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Labor vows to fight Seoul policies

By Lim Bong-soo, JoongAng Ilbo, 18 October 2002

Unions in a range of industries are vowing to put up a tough fight against government plans to privatize key utilities and put the proposed five-day workweek system into law. The threats of work stoppages, observers say, could make labor relations a hot issue leading up to the Dec. 19 presidential election.

The labor union representing the workers of the Korea Gas Corp. said Thursday its members have voted to strike in protest of the government’s move to restructure the natural gas utility. Seoul’s plan aims to eventually privatize Korea Gas. The goal of the strike, union leaders said, is killing bills that are headed for the National Assembly later this month. As soon as committee deliberation on the bills starts, the union warned, the strike would begin.

Railroad and power workers, whose unions used work stoppages at the beginning of the year to protest privatization, may be set to begin another series of strikes. The unions organized task forces on Oct. 10 to prepare for a walk out. The railroad union is planning to hold a strike vote before year’s end.

The nation’s largest health care workers’ union is scheduled to hold a strike vote in early November on whether to walk out again after having suspended a prolonged work stoppage last month.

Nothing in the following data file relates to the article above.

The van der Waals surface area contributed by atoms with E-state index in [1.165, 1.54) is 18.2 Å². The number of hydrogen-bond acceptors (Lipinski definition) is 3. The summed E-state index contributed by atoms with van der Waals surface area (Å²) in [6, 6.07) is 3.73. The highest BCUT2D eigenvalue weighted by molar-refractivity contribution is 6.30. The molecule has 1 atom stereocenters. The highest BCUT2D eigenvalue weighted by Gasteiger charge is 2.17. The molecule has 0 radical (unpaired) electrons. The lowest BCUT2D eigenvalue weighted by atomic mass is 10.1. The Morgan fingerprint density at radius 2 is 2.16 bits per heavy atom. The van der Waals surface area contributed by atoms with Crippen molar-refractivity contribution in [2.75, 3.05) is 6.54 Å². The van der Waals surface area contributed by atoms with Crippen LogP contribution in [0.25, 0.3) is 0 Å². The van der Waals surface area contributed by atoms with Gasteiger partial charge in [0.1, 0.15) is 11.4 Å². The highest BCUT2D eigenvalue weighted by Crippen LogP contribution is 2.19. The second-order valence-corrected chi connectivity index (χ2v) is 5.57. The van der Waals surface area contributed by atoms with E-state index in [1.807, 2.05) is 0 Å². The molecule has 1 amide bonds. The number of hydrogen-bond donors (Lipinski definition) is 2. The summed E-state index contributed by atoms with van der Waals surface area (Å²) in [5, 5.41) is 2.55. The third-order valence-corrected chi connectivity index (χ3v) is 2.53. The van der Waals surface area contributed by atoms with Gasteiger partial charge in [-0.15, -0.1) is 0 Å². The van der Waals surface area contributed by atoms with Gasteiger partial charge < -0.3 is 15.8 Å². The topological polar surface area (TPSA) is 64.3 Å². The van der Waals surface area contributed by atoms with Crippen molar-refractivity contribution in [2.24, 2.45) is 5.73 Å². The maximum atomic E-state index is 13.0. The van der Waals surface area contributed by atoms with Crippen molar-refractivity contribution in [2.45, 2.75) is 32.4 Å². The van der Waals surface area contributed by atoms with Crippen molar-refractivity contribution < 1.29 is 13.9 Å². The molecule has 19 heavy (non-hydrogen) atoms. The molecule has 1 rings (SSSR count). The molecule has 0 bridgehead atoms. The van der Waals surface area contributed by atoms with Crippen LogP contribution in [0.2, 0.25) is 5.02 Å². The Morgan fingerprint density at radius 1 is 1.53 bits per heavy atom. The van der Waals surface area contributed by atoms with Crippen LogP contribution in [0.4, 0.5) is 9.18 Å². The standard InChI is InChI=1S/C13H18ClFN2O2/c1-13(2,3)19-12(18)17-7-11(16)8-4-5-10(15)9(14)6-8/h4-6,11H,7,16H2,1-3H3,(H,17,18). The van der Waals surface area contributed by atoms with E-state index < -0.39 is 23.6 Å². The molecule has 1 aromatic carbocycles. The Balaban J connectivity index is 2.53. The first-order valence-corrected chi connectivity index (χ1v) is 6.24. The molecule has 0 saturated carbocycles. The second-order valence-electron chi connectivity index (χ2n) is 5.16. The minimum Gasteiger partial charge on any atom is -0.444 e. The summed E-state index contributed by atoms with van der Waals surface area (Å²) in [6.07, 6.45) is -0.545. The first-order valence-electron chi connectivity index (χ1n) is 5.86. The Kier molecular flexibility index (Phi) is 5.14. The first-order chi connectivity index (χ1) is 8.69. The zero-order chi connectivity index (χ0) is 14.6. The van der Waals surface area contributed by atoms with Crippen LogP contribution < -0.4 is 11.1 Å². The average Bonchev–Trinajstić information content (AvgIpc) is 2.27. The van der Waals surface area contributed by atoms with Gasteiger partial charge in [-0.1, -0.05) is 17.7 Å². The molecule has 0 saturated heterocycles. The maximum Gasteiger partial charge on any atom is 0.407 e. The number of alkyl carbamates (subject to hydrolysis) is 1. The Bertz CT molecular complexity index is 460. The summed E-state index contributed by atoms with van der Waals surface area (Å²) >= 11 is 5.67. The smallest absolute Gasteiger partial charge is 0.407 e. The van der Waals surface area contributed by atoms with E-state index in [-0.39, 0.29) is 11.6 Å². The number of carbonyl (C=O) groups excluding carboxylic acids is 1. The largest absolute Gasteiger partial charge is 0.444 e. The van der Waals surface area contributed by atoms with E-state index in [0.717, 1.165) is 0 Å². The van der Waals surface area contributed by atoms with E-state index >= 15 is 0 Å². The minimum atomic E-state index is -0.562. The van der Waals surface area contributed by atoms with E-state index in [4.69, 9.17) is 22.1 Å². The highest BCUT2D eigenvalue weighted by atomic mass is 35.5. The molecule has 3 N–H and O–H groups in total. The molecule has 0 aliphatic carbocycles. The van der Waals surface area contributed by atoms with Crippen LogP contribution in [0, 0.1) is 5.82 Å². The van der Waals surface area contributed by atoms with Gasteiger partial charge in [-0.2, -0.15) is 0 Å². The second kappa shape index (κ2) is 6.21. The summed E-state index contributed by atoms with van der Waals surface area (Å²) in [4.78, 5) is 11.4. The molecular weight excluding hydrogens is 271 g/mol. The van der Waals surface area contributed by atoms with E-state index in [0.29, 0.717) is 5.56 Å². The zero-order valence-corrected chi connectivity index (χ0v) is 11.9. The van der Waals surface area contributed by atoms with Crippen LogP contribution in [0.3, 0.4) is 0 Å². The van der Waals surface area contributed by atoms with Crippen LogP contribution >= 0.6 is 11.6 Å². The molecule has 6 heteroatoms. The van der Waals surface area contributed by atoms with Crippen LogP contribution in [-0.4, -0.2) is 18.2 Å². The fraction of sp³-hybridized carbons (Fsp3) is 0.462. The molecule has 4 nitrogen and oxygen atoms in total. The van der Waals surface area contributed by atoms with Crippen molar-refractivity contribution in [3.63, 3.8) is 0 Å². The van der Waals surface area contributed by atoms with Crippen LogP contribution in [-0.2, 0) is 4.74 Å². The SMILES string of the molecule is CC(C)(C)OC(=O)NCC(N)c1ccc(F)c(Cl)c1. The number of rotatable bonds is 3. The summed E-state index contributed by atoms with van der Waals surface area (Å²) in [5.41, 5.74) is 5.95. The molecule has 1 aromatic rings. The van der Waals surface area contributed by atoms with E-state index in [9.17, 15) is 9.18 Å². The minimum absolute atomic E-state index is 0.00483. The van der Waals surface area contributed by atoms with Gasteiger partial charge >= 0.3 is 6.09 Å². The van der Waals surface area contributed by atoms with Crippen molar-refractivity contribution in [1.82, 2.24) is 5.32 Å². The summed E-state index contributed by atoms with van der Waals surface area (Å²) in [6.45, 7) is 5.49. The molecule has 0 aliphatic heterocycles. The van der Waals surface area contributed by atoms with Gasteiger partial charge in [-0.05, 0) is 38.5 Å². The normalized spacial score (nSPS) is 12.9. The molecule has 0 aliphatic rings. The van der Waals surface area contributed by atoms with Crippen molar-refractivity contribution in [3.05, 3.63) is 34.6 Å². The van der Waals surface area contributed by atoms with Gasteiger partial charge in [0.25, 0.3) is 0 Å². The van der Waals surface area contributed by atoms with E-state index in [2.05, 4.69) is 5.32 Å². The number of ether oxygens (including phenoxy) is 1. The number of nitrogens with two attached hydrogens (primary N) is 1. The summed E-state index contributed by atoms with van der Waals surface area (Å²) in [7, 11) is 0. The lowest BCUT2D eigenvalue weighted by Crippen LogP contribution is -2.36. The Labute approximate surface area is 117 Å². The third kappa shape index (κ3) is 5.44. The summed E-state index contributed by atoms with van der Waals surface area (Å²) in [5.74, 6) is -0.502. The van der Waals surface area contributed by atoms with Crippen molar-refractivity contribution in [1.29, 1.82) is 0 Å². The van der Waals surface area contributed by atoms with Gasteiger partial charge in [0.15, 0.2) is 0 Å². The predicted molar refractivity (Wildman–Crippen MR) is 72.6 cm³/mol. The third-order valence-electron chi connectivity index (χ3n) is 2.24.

The Korean Confederation of Trade Unions, one of two major umbrella labor groups, rallied Thursday in Myeong-dong, central Seoul, in protest of the government’s versions of bills on the 40-hour workweek, free-trade zones and public service labor unions. The Federation of Korean Trade Unions, the other major labor group, has scheduled a massive demonstration for Oct. 27 in conjunction with the confederation’s manufacturing chapters.

The government is ready for a fight. If it is a problem of labor relations and if management and labor are working to resolve their differences, we’ll try to help out, a Ministry of Labor official said. But illegal strikes will be dealt with according to the law, he said, hinting that the actions proposed by the unions are illegal. He added that force will be used if necessary.